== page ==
What God ministered to me so personally was the deliberate expression that we have returned to Jesus as “the Shepherd and Overseer of your souls.” Although Jesus does work through members of his body to shepherd and oversee our souls in their use of the spiritual gifts they have been given,[5] there is always this overriding reality that it is Jesus himself who is our Shepherd and Overseer.

This means that, no matter how much we lack of members of the body of Christ personally watching over our souls, any man serving the church as a pastor has a Shepherd and Overseer who is able to give all the shepherding and overseeing we could ever need, even if he chooses to do this without the involvement of the shepherds and overseers within his body.

At the time this spoke to me I was also very mindful of Jesus’ imagery of the vine and the branches in John 15. It is as we abide in the vine that we bear much fruit. There is no experience of lack of attachment to people that can stop us from abiding in Jesus and bearing much fruit. There is no amount of unjust suffering that can diminish our relationship to Jesus as the Shepherd and Overseer of our souls. Jesus is the true vine, we are his branches, and even unshepherded shepherds can be all the shepherd and overseer they ought to be by abiding in the Shepherd and Overseer of our own souls.

This also connected to the glorious picture of Romans 5 in which we are told that, “hope does not put us to shame, because God's love has been poured into our hearts through the Holy Spirit who has been given to us.”[6] Again, this hope is in reference to suffering. As our hope is not diminished in the least when we suffer unjustly, so our experience of the love of God that is poured into our hearts by the Holy Spirit is sufficient for us to serve as shepherds and overseers of the flock.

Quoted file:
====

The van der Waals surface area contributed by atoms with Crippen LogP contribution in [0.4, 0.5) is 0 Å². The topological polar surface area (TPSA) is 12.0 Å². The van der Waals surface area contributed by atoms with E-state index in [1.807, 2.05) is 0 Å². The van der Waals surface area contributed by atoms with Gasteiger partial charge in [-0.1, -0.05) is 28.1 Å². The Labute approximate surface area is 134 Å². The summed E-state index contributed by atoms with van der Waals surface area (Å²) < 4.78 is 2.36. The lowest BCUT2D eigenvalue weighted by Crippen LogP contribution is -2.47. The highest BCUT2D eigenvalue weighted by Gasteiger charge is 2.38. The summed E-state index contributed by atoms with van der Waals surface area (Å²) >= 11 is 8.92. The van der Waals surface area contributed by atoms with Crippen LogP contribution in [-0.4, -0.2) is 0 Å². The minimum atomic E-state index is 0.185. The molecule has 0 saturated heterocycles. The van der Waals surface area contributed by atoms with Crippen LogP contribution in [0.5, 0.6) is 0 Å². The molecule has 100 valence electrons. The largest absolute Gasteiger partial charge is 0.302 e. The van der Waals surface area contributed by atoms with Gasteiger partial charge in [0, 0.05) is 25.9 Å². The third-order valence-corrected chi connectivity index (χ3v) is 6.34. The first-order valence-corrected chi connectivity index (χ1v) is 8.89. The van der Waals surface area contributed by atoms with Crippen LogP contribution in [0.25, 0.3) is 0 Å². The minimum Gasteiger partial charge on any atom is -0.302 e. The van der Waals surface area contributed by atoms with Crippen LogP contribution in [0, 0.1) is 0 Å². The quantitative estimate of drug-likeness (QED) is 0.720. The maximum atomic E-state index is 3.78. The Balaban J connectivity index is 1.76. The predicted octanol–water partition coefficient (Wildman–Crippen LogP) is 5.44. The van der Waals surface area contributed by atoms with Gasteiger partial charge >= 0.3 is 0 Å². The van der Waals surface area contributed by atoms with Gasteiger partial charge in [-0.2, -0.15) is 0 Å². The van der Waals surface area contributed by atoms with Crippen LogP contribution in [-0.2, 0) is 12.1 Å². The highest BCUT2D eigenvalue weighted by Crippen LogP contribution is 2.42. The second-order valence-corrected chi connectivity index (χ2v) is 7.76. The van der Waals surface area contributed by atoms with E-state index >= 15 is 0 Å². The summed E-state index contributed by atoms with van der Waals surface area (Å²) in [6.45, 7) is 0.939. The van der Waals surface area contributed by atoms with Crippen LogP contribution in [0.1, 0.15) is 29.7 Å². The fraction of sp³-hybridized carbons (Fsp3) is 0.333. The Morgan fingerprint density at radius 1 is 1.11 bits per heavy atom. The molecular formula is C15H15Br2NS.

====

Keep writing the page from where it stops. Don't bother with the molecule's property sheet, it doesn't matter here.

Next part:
In other words, abiding in Christ as the true vine is not hindered by bad experiences with people, or people in our lives failing to give us what their place in the body of Christ should have provided, or churches that have hurt us as pastors, or us hurting ourselves through our failures in ministry to churches, or any other personal testimony we could give of someone failing us or doing us wrong.

The message is that the Shepherd and Overseer of our souls will so shepherd and oversee every pastor who abides in him as a branch in the vine so that we can then fulfill our entire ministry as men who “are keeping watch over your souls, as those who will have to give an account.”[7]

What Jesus will do in disciplining those pastors who must give account to him of their failures in our lives is really none of our business. We cannot excuse our failures with theirs or anyone else’s.

Instead, we must look to the Shepherd and Overseer of our own souls as the true vine who will enable us to branch out and serve as shepherds and overseers of the souls of others. This will include pouring out our complaints before him when certain days make us feel so abandoned by people who should have loved us more than they did,[8] and it will include “in everything by prayer and supplication with thanksgiving let your requests be made known to God.”[9]